Virginia Criminal Case FAQ

Virginia Criminal Case Frequently Asked Questions

Our clients present us with many questions related to Virginia criminal cases. Some of these include:

What is the structure and progression of Virginia criminal case?

What is the bond or bail hearing and how do I know if I will get bond?

Should I plea bargain or go trial?

How do I choose a Virginia criminal defense lawyer?

Should I be tried by a judge (bench trial) or by a jury?

Does my prior criminal record matter for purposes of my current Virginia criminal charges?

Should I testify in my Virginia criminal trial?

If I am convicted of a crime in Virginia, what steps do I take to appeal. Can things get worse if I appeal my conviction?

What is a habeas corpus proceeding in Virginia?

How do I choose a Virginia federal crime defense attorney?

What is the structure and progression of Virginia criminal case? [Back to top ]

A Virginia criminal case usually starts when a citizen or a police officer swears out a criminal complaint and affidavit. Frequently the criminal complaint is presented to a magistrate who determines probable cause. For many Virginia misdemeanor criminal complaints, the magistrate, upon finding probable cause, will issue an arrest warrant against the defendant. For other misdemeanor complaints and frequently for felony complaints, the complaint will be forwarded to a police detective for further investigation.

Sometimes the Virginia police detective will contact the suspect and ask him to come to the station to discuss the matter. Sometimes the Virginia police detective will show up at the suspect’s residence to “talk.” If you re contacted by a police detective regarding a pending investigation it is extremely important that you contact a competent Virginia criminal defense attorney before discussing anything with the police, even if the police indicates to you that “no charges are pending” that “I don’t have a warrant” or that “it is better for you to cooperate now or it might get worse.”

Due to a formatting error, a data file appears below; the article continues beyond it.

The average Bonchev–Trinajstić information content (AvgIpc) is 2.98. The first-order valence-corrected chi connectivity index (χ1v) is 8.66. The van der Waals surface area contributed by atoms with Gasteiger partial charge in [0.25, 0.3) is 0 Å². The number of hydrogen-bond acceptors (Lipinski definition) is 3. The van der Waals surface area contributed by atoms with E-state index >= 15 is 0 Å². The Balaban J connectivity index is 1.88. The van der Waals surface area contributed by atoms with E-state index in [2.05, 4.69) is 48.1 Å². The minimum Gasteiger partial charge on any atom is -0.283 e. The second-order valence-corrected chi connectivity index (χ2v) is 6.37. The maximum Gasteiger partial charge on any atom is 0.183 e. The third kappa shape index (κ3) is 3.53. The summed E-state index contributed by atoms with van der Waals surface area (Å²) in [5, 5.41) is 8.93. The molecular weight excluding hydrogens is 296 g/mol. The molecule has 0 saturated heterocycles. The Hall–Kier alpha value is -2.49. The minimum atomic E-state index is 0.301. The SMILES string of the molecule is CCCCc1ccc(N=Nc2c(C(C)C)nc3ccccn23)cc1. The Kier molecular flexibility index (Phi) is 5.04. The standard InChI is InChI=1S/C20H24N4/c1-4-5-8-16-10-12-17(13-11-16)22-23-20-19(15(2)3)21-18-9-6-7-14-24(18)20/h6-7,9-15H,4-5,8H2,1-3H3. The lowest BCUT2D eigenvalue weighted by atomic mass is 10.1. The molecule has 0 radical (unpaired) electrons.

Once a detached magistrate finds probable cause that the suspect committed the offense, an arrest warrant will issue. Bear in mind that a finding of probable cause requires only minimal evidence. It is a far cry from guilt beyond a reasonable doubt, the standard required to convict. If a warrant is issued against you, sometimes the police will contact you to voluntarily surrender yourself. Sometimes the police will show up at your home, work, or any other place you frequent for the purpose of arresting you. In either case, it is important that you contact a competent Virginia criminal defense lawyer for legal advice and to protect your rights. It is extremely important that you are prepared to interact with a highly trained police officer who is on a mission to obtain a “statement” from you. This statement will invariably be used as a confession, whether or not you believe that you actually confessed. A mistake here can land you in a Virginia jail or even worse, in a Virginia prison.